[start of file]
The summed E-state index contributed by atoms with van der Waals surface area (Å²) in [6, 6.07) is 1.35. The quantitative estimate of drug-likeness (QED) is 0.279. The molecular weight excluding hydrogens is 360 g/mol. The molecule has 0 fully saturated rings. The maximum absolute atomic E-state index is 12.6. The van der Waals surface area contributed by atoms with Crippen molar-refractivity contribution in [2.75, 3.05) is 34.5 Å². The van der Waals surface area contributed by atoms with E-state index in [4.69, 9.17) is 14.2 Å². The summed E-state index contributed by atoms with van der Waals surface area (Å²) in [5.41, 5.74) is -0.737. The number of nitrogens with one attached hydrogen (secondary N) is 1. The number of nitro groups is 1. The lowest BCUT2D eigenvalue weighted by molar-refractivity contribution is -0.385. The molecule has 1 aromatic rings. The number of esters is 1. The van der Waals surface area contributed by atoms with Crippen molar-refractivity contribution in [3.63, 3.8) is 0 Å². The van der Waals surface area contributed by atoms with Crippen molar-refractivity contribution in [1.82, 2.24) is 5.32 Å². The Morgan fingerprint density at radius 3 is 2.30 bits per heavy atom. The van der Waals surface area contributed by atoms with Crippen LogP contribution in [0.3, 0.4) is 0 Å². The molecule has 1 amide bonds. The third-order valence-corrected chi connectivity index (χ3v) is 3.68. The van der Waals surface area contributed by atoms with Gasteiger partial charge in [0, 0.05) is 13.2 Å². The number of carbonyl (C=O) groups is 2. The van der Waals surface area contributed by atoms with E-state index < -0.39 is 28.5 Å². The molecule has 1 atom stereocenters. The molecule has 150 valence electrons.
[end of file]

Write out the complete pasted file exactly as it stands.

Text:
The summed E-state index contributed by atoms with van der Waals surface area (Å²) in [6, 6.07) is 1.35. The quantitative estimate of drug-likeness (QED) is 0.279. The molecular weight excluding hydrogens is 360 g/mol. The molecule has 0 fully saturated rings. The maximum absolute atomic E-state index is 12.6. The van der Waals surface area contributed by atoms with Crippen molar-refractivity contribution in [2.75, 3.05) is 34.5 Å². The van der Waals surface area contributed by atoms with E-state index in [4.69, 9.17) is 14.2 Å². The summed E-state index contributed by atoms with van der Waals surface area (Å²) in [5.41, 5.74) is -0.737. The number of nitrogens with one attached hydrogen (secondary N) is 1. The number of nitro groups is 1. The lowest BCUT2D eigenvalue weighted by molar-refractivity contribution is -0.385. The molecule has 1 aromatic rings. The number of esters is 1. The van der Waals surface area contributed by atoms with Crippen molar-refractivity contribution in [3.63, 3.8) is 0 Å². The van der Waals surface area contributed by atoms with Crippen molar-refractivity contribution in [1.82, 2.24) is 5.32 Å². The Morgan fingerprint density at radius 3 is 2.30 bits per heavy atom. The van der Waals surface area contributed by atoms with Crippen LogP contribution in [0.3, 0.4) is 0 Å². The molecule has 1 amide bonds. The third-order valence-corrected chi connectivity index (χ3v) is 3.68. The van der Waals surface area contributed by atoms with Gasteiger partial charge in [0, 0.05) is 13.2 Å². The number of carbonyl (C=O) groups is 2. The van der Waals surface area contributed by atoms with E-state index < -0.39 is 28.5 Å². The molecule has 1 atom stereocenters. The molecule has 150 valence electrons.